Capturing Opt-Ins from Your Content
In 2020, as much of the world shifted online during the COVID-19 pandemic, digital privacy became a hot topic from passage of the California Privacy Rights Act (CPRA) to the European Union’s introduction of the Digital Services Act and the Digital Markets Act.
And so far in 2021 digital privacy remains in the headlines across the globe:
- Apple’s latest mobile software update allows users to decide whether apps monitor and share their online activity with others.
- Google plans to disable a tracking technology (called cookies) from following users’ online activity.
- Facebook is working on a pivot that may fundamentally transform how its advertising business targets consumers.
“Access to [targeting] data will become more limited over the course of the next couple of years,” Facebook’s vice president of ads and business products Graham Mudd told The Verge. “That’s just a reflection, I think, of peoples’ changing expectations around privacy … we’re embracing and trying to build for that future.”
Sea Change in How Small and Midsize Businesses Market
The New York Times reports that this may all add up to a sea change in how businesses are able to market online.
“The developments may seem like technical tinkering, but they were connected to something bigger: an intensifying battle over the future of the internet,” wrote Brian X. Chen in the New York Times. “The struggle has entangled tech titans, upended Madison Avenue and disrupted small businesses. And it heralds a profound shift in how people’s personal information may be used online, with sweeping implications for the ways that businesses make money digitally.”
Small and midsize businesses that relied on third-party tracking or cookies to generate leads and sales may be hit hardest by these changes.
Hospitality and online travel technology consultant Max Starkov told Travel Weekly recently that with little to no first-party data, information collected directly from visits to your websites and apps, will need a new marketing game plan.
“Starkov suggest that midsize and smaller travel players who rely on third-party cookies may need to take a more aggressive approach in content marketing moving forward, doubling down on crafting enticing website content and social media posts, enhancing SEO, investing in public relations or influencer marketing, or hosting webinars, among other efforts,” wrote Travel Weekly.
Permission Marketing: Great Content Needs Opt-Ins
Getting potential prospects to opt-in to your email list is crucial for your content marketing and sales strategy.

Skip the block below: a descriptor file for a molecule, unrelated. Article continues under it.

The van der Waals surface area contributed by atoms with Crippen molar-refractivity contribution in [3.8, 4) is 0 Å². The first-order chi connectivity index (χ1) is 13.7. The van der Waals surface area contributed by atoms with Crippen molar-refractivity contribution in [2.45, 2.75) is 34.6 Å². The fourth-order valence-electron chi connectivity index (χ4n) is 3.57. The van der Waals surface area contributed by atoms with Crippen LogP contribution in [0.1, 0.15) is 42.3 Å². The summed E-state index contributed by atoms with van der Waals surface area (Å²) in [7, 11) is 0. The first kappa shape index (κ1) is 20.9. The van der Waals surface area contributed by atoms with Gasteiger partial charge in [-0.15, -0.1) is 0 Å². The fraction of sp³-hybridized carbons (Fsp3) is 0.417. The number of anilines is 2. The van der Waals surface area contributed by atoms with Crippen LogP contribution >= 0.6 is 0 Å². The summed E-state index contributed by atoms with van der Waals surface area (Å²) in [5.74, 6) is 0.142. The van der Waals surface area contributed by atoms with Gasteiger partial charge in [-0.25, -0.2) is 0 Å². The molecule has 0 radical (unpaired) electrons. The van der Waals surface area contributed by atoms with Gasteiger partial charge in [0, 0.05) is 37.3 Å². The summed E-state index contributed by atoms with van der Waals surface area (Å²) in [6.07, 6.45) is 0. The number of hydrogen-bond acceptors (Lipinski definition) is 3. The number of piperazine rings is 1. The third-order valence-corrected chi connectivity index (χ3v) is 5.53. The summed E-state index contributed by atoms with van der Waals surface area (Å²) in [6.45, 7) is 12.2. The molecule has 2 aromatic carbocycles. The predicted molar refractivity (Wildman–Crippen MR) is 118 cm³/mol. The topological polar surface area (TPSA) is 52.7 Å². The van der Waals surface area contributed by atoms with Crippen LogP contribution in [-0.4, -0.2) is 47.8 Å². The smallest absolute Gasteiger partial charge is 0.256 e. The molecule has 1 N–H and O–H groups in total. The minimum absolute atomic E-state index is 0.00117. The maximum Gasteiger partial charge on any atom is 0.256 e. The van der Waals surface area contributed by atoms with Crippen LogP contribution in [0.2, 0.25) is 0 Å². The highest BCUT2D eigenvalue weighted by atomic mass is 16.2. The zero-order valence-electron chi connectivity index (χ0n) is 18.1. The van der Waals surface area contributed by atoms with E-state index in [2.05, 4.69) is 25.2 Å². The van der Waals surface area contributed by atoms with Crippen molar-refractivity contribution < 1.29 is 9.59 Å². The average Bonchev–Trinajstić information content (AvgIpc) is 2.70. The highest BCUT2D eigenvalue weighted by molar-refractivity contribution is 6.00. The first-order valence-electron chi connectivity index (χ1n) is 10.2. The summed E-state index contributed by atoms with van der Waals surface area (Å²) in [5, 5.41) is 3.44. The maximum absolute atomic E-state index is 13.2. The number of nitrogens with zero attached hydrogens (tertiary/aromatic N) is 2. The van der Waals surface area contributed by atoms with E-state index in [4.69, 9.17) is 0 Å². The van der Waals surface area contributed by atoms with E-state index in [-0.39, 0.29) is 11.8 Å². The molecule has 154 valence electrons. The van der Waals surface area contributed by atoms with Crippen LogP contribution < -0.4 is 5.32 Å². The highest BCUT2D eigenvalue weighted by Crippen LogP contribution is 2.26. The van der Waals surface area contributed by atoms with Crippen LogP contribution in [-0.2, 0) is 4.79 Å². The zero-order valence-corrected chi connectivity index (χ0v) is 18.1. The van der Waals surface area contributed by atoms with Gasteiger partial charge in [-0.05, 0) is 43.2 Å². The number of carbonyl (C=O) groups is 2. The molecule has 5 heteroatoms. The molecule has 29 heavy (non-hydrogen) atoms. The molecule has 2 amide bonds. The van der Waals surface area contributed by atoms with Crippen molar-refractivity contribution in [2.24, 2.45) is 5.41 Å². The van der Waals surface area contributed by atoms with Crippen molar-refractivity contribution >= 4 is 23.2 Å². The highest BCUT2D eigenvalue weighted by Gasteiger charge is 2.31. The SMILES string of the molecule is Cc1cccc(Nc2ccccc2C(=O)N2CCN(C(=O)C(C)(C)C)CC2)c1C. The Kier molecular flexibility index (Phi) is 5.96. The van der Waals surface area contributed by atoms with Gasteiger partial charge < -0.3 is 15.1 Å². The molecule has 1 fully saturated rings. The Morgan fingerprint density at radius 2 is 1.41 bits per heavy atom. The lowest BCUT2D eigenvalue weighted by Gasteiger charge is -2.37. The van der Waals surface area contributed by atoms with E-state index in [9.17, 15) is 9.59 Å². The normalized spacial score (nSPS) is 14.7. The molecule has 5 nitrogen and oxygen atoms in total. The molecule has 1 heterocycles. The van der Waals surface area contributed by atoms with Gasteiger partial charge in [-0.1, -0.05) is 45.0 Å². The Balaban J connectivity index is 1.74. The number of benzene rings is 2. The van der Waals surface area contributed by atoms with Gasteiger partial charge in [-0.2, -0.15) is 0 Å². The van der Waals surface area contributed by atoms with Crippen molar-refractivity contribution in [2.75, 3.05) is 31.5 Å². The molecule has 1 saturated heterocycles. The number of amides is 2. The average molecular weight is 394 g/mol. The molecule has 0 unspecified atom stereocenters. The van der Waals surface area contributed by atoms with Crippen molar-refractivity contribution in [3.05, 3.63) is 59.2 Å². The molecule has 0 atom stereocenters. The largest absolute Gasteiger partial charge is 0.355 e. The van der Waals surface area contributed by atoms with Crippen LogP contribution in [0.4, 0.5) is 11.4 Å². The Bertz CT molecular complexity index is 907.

“There are many ways to encourage people to opt into your email list from your website or blog (or even in your checkout process),” writes Tom Treanor in the Content Marketing Institute.
Treanor’s article highlights 14 different types of opt-ins which shows there are many avenues to getting permission marketing consent.
Of course, too much of a good thing can be bad, so businesses want to pick and choose the opt-ins that make sense for them and that are most beneficial to their customers.
Opt-ins can range from general types on your main website to specific opt-ins for your blogs and e-commerce.
General types of opt-ins can include:
- Content recommendations: Give visitors an option to personalize content by opting into future contact.
- Exit intent: When the visitor is about to leave, this opt-in gives them a chance to opt-in for future information.
- Footer: An opt-in typically tucked discreetly into your bottom footer which can capture consent after the visitor has scrolled through all your information.
- Header: Go big or go home! These opt-ins can’t be missed by your visitors.
- Pop-up: Love them or hate them, this is the opt-in we are all familiar with.
- Slide-in: Like a pop-up, these opt-ins, true to their name, slide into the page from the side.
- Squeeze page: A specific landing page designed to capture opt-ins by offering something in exchange such as a white paper, report, ebook or other information in exchange for subscribing to your email list.
- Toolbar: This opt-in is integrated with your website’s toolbar and will naturally appear first when your page loads.
Blog content can be powerful sources of opt-ins. Placement can range from post footers to sidebars to the comment section. You can also offer content upgrades in this area for opt-ins.
Finally, do not overlook e-commerce for opt-ins. Obviously you have already made a sale, but if you want to set the table for future sales, offer opt-ins placed in the order checkbox or use a discount pop-up to achieve consent while making the consumer happy.
Contact adWhite today to find out how we can design an inbound marketing strategy that will generate your business opt-ins that lead to more engagement and sales.
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